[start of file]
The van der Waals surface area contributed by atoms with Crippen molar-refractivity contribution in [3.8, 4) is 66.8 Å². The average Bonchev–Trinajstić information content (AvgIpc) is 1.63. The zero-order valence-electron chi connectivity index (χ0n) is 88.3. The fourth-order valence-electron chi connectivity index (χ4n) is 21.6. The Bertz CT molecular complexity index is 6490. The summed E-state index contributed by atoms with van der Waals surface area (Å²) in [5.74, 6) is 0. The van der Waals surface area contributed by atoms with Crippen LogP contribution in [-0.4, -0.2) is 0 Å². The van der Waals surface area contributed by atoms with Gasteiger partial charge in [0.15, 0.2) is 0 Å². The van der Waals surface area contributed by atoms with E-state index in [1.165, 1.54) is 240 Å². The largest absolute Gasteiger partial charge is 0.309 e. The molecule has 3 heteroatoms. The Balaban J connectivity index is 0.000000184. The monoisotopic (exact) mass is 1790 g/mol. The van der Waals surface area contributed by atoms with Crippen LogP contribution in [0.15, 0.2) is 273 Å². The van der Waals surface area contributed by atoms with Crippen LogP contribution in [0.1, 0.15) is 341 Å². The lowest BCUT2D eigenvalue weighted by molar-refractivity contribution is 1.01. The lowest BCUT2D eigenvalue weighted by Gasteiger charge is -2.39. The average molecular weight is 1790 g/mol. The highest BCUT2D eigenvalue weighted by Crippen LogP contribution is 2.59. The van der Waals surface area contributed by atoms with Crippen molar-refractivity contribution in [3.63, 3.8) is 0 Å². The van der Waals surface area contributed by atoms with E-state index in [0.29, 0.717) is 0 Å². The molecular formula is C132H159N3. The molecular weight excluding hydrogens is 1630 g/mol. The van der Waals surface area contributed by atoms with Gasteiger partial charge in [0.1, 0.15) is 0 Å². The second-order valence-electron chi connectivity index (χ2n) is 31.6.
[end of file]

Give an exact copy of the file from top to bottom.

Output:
The van der Waals surface area contributed by atoms with Crippen molar-refractivity contribution in [3.8, 4) is 66.8 Å². The average Bonchev–Trinajstić information content (AvgIpc) is 1.63. The zero-order valence-electron chi connectivity index (χ0n) is 88.3. The fourth-order valence-electron chi connectivity index (χ4n) is 21.6. The Bertz CT molecular complexity index is 6490. The summed E-state index contributed by atoms with van der Waals surface area (Å²) in [5.74, 6) is 0. The van der Waals surface area contributed by atoms with Crippen LogP contribution in [-0.4, -0.2) is 0 Å². The van der Waals surface area contributed by atoms with Gasteiger partial charge in [0.15, 0.2) is 0 Å². The van der Waals surface area contributed by atoms with E-state index in [1.165, 1.54) is 240 Å². The largest absolute Gasteiger partial charge is 0.309 e. The molecule has 3 heteroatoms. The Balaban J connectivity index is 0.000000184. The monoisotopic (exact) mass is 1790 g/mol. The van der Waals surface area contributed by atoms with Crippen LogP contribution in [0.15, 0.2) is 273 Å². The van der Waals surface area contributed by atoms with Crippen LogP contribution in [0.1, 0.15) is 341 Å². The lowest BCUT2D eigenvalue weighted by molar-refractivity contribution is 1.01. The lowest BCUT2D eigenvalue weighted by Gasteiger charge is -2.39. The average molecular weight is 1790 g/mol. The highest BCUT2D eigenvalue weighted by Crippen LogP contribution is 2.59. The van der Waals surface area contributed by atoms with Crippen molar-refractivity contribution in [3.63, 3.8) is 0 Å². The van der Waals surface area contributed by atoms with E-state index in [0.29, 0.717) is 0 Å². The molecular formula is C132H159N3. The molecular weight excluding hydrogens is 1630 g/mol. The van der Waals surface area contributed by atoms with Gasteiger partial charge in [0.1, 0.15) is 0 Å². The second-order valence-electron chi connectivity index (χ2n) is 31.6.